Crawlies with Cri: Conifer sawfly

(Photo by Christy Solo for the Illinois Valley News)

Conifer sawfly (Genus Neodiprion)

This week’s crawly is in the same order as bees and wasps. While they may look a little waspy, they are their own unique critter. Our featured mister also happens to have ab fab antennae. Meet the conifer sawfly (Genus Neodiprion).
Let’s do a quick review: “What is a sawfly?”
While related to wasps and bees, they do not sting. The name “sawfly” comes from the females’ saw-like ovipositor which they use to cut slits into leaves or new shoots of their host plants. The females then lay their eggs into the snug spaces they’ve sawed.
Sawfly larvae look like caterpillars. They have more prolegs (working legs) and are always smooth and hairless. Sawfly larvae are more social and feed in large groups versus the solitary life most caterpillars live.
If a group of sawfly larvae feel threatened, they will all raise up the front half of their bodies in unison, hoping to scare away a potential predator. They lend credence to the “safety in numbers” theory.
Most sawfly larvae are brownish, green or yellowish-green and generally have black or dark brown heads. As they mature they develop spots or stripes on their bodies to give them better camouflage.
Sawfly larvae will chomp down needles and leaves on trees and plants, but the damage they cause is only cosmetic.
Adult sawflies feed on nectar and pollen; they are beneficial pollinators.
As their name implies, conifer sawflies depend on conifer trees to feed their young, but don’t panic. There are only 21 recorded sightings of conifer sawflies in Oregon, the majority of which are from Eugene northward.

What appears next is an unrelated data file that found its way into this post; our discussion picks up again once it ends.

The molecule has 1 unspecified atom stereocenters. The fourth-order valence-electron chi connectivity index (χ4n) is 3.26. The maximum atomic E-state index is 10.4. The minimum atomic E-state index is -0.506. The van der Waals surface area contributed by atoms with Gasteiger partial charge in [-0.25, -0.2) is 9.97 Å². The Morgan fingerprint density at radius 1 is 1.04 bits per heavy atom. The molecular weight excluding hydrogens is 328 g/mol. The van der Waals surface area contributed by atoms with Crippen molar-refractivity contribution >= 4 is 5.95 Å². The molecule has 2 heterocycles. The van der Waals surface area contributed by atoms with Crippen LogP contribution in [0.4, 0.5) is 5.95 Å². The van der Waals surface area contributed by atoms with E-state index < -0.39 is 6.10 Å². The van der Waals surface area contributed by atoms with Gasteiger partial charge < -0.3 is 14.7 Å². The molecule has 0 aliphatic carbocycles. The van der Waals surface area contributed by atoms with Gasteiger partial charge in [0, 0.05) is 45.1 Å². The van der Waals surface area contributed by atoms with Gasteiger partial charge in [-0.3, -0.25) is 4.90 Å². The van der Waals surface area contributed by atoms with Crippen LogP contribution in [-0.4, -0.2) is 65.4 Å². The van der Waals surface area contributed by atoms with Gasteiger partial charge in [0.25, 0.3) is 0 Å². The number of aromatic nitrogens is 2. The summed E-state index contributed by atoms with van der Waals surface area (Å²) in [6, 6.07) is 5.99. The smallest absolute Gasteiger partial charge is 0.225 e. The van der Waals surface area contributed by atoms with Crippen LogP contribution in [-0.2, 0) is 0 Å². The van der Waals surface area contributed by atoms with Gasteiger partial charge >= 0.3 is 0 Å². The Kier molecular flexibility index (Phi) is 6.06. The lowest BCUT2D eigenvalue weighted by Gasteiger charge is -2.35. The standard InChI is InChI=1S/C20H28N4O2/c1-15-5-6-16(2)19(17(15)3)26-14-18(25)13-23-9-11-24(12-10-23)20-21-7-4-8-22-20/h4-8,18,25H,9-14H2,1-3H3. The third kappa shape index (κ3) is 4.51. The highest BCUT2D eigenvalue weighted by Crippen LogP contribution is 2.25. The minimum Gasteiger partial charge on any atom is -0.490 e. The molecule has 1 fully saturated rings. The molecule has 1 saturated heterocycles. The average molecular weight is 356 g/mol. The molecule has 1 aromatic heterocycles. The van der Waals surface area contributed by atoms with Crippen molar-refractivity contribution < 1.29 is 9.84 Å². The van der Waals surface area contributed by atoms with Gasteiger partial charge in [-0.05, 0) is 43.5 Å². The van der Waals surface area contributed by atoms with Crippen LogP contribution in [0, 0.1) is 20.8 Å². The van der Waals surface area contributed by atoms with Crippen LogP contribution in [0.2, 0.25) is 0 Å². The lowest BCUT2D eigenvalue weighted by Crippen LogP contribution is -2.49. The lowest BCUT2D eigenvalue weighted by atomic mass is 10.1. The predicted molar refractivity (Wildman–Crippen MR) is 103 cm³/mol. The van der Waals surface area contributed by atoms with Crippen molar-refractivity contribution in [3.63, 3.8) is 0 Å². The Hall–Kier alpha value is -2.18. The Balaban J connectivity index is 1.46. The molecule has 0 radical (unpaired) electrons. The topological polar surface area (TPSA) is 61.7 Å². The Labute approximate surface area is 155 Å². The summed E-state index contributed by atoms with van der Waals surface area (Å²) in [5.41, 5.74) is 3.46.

Moreover, even if there were scads of sightings, conifer sawflies are rarely a critter who needs managing. They’ll have one or two “boom” years, but natural predators cut down on their population quickly.
There are 35 species of conifer sawflies in North America, and each species favors their own flavor of conifer. Several species go in for pine, but some also prefer fir. Some species prefer ponderosa pine but will settle for Douglas fir in a pinch.
The conifer sawflies’ lifecycle is about 12 months. However, some live from spring to spring, some from fall to fall.
Eggs laid in the fall overwinter snug in their needle sleeping bags. They’ll hatch in spring and munch on new growth needles. When they’re ready to morph into their papery cocoon form, they’ll dig into loose soil, or sometimes leaf litter. By the time they hatch into adults, they’ll be laying eggs that will also overwinter.
Meanwhile, another set of conifer sawflies will have overwintered in their papery cocoons and will hatch out in their adult form in late spring. Their eggs will hatch in summer and those larvae will eat more mature needles. They’ll morph into cocoon form in late fall and sleep the winter away waiting to get their wings in spring.
Adult conifer sawflies come in a range of colors: brick red, golden yellow and several species resemble our pictured fellow – black with a red abdomen. It can be tricky to tell the different species of conifer sawflies apart as individual species within the different colored groups can look nearly identical.
Only the males have the fantastic, feathered antennae. These are used to help the males sniff out females. Females have thin wasp-like antennae.